Chapter 14: REST for the Weary
At some point, most iOS applications have to communicate with a remote web server in one way or another. Some apps can run and be useful without a network connection, and web server communication might be short-lived (or even optional) for the application. Apps that fall into this category are those that sync data with a remote server when a connection is present, such as to-do lists.
Another set of apps needs nearly continuous network connectivity to provide any meaningful value to the user. These apps typically act as a mobile client for a web service. Twitter clients, foursquare, Facebook, and most apps you write fall into this category. This chapter presents some techniques for writing apps the right way for consuming a web service. We discuss caching data offline or synchronizing data with a remote server in Chapter 24.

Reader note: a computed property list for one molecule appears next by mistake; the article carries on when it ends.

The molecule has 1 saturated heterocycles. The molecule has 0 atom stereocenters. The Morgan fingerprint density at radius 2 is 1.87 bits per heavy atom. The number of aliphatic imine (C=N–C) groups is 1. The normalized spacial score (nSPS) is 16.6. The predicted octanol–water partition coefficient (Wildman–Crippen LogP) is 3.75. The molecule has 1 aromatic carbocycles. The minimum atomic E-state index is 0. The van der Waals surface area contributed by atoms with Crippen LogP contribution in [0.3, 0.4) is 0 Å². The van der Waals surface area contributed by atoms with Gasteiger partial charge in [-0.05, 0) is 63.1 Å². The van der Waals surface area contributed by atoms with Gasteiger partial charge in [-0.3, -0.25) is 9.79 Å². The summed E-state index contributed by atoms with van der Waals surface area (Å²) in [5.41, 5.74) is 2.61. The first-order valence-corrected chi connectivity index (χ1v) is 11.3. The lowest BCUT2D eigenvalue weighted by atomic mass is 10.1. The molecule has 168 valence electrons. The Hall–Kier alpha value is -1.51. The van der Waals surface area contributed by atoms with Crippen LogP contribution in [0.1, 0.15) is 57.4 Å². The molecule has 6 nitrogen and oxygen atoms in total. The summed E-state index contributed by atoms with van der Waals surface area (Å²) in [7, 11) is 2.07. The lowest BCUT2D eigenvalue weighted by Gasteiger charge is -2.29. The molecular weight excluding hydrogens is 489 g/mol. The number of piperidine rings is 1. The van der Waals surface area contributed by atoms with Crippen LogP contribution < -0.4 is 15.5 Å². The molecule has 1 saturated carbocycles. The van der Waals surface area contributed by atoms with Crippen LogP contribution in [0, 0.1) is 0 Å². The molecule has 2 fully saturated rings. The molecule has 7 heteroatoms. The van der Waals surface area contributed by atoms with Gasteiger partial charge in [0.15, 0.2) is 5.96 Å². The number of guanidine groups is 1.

As of this writing, a quick search for Twitter in Apple’s App Store turns up nearly 650 iPad apps and more than 3,000 iPhone apps. Today, if you want to create the next Twitter client, you don’t have to know anything about web services or the Twitter API. There are more than a dozen implementations of the Twitter API in Objective-C. The same is true for most public services like Facebook’s Graph API or Dropbox. So, rather than explaining how to build your next Twitter client, this chapter provides insights and best practices for designing your next iPhone app that consumes a generic, simple, and hypothetical web service.